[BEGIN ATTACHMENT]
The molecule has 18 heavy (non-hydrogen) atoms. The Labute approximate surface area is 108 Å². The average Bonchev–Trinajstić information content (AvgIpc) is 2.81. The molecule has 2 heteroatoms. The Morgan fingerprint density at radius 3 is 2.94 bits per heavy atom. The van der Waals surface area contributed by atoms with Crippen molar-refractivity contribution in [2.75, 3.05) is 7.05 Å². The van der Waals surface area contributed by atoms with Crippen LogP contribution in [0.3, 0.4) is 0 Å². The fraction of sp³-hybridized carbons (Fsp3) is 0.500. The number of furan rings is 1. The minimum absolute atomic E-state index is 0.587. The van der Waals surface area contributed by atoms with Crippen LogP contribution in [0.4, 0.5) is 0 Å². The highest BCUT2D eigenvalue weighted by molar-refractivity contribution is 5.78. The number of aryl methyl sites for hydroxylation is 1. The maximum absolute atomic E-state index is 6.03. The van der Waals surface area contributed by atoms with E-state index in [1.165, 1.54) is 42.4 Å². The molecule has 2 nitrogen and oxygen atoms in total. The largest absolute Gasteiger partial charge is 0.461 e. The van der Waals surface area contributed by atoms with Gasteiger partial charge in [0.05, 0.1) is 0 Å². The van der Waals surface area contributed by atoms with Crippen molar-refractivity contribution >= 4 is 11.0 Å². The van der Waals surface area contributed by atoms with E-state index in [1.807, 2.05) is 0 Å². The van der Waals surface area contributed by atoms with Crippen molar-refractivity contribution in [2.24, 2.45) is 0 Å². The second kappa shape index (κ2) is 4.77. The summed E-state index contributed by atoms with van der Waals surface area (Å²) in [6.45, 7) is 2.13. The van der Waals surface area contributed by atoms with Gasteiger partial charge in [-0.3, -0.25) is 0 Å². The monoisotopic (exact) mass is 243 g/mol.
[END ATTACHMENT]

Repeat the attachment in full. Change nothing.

The molecule has 18 heavy (non-hydrogen) atoms. The Labute approximate surface area is 108 Å². The average Bonchev–Trinajstić information content (AvgIpc) is 2.81. The molecule has 2 heteroatoms. The Morgan fingerprint density at radius 3 is 2.94 bits per heavy atom. The van der Waals surface area contributed by atoms with Crippen molar-refractivity contribution in [2.75, 3.05) is 7.05 Å². The van der Waals surface area contributed by atoms with Crippen LogP contribution in [0.3, 0.4) is 0 Å². The fraction of sp³-hybridized carbons (Fsp3) is 0.500. The number of furan rings is 1. The minimum absolute atomic E-state index is 0.587. The van der Waals surface area contributed by atoms with Crippen LogP contribution in [0.4, 0.5) is 0 Å². The highest BCUT2D eigenvalue weighted by molar-refractivity contribution is 5.78. The number of aryl methyl sites for hydroxylation is 1. The maximum absolute atomic E-state index is 6.03. The van der Waals surface area contributed by atoms with E-state index in [1.165, 1.54) is 42.4 Å². The molecule has 2 nitrogen and oxygen atoms in total. The largest absolute Gasteiger partial charge is 0.461 e. The van der Waals surface area contributed by atoms with Gasteiger partial charge in [0.05, 0.1) is 0 Å². The van der Waals surface area contributed by atoms with Crippen molar-refractivity contribution >= 4 is 11.0 Å². The van der Waals surface area contributed by atoms with E-state index in [1.807, 2.05) is 0 Å². The van der Waals surface area contributed by atoms with Crippen molar-refractivity contribution in [2.24, 2.45) is 0 Å². The second kappa shape index (κ2) is 4.77. The summed E-state index contributed by atoms with van der Waals surface area (Å²) in [6.45, 7) is 2.13. The van der Waals surface area contributed by atoms with Gasteiger partial charge in [-0.3, -0.25) is 0 Å². The monoisotopic (exact) mass is 243 g/mol.